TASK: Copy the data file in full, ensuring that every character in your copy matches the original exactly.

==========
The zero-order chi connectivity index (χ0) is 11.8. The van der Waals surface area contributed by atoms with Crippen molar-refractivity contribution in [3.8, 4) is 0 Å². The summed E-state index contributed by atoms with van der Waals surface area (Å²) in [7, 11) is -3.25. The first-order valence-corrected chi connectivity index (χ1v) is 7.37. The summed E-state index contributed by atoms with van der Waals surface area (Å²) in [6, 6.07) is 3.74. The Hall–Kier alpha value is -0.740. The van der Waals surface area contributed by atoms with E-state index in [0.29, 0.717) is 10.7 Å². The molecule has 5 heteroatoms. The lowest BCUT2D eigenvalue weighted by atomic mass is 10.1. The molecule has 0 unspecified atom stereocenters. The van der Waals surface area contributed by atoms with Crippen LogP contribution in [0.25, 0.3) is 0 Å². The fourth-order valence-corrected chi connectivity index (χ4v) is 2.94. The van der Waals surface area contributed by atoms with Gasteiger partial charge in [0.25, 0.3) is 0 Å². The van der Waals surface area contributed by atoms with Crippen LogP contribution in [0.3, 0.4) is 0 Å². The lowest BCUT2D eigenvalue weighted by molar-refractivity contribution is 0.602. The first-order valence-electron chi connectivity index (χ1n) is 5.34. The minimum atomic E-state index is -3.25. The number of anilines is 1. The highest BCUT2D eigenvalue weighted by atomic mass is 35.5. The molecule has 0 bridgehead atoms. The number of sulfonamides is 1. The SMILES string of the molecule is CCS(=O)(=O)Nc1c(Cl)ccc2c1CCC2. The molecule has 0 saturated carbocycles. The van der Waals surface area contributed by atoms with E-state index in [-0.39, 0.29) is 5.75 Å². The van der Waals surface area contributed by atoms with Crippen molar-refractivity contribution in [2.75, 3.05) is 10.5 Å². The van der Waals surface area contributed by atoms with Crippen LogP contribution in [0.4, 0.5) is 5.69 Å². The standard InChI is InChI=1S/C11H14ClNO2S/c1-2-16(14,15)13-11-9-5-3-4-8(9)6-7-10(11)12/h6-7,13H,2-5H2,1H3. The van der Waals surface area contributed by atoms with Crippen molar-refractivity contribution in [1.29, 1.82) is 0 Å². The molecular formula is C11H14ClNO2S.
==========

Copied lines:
The zero-order chi connectivity index (χ0) is 11.8. The van der Waals surface area contributed by atoms with Crippen molar-refractivity contribution in [3.8, 4) is 0 Å². The summed E-state index contributed by atoms with van der Waals surface area (Å²) in [7, 11) is -3.25. The first-order valence-corrected chi connectivity index (χ1v) is 7.37. The summed E-state index contributed by atoms with van der Waals surface area (Å²) in [6, 6.07) is 3.74. The Hall–Kier alpha value is -0.740. The van der Waals surface area contributed by atoms with E-state index in [0.29, 0.717) is 10.7 Å². The molecule has 5 heteroatoms. The lowest BCUT2D eigenvalue weighted by atomic mass is 10.1. The molecule has 0 unspecified atom stereocenters. The van der Waals surface area contributed by atoms with Crippen LogP contribution in [0.25, 0.3) is 0 Å². The fourth-order valence-corrected chi connectivity index (χ4v) is 2.94. The van der Waals surface area contributed by atoms with Gasteiger partial charge in [0.25, 0.3) is 0 Å². The van der Waals surface area contributed by atoms with Crippen LogP contribution in [0.3, 0.4) is 0 Å². The lowest BCUT2D eigenvalue weighted by molar-refractivity contribution is 0.602. The first-order valence-electron chi connectivity index (χ1n) is 5.34. The minimum atomic E-state index is -3.25. The number of anilines is 1. The highest BCUT2D eigenvalue weighted by atomic mass is 35.5. The molecule has 0 bridgehead atoms. The number of sulfonamides is 1. The SMILES string of the molecule is CCS(=O)(=O)Nc1c(Cl)ccc2c1CCC2. The molecule has 0 saturated carbocycles. The van der Waals surface area contributed by atoms with E-state index in [-0.39, 0.29) is 5.75 Å². The van der Waals surface area contributed by atoms with Crippen molar-refractivity contribution in [2.75, 3.05) is 10.5 Å². The van der Waals surface area contributed by atoms with Crippen LogP contribution in [0.4, 0.5) is 5.69 Å². The standard InChI is InChI=1S/C11H14ClNO2S/c1-2-16(14,15)13-11-9-5-3-4-8(9)6-7-10(11)12/h6-7,13H,2-5H2,1H3. The van der Waals surface area contributed by atoms with Crippen molar-refractivity contribution in [1.29, 1.82) is 0 Å². The molecular formula is C11H14ClNO2S.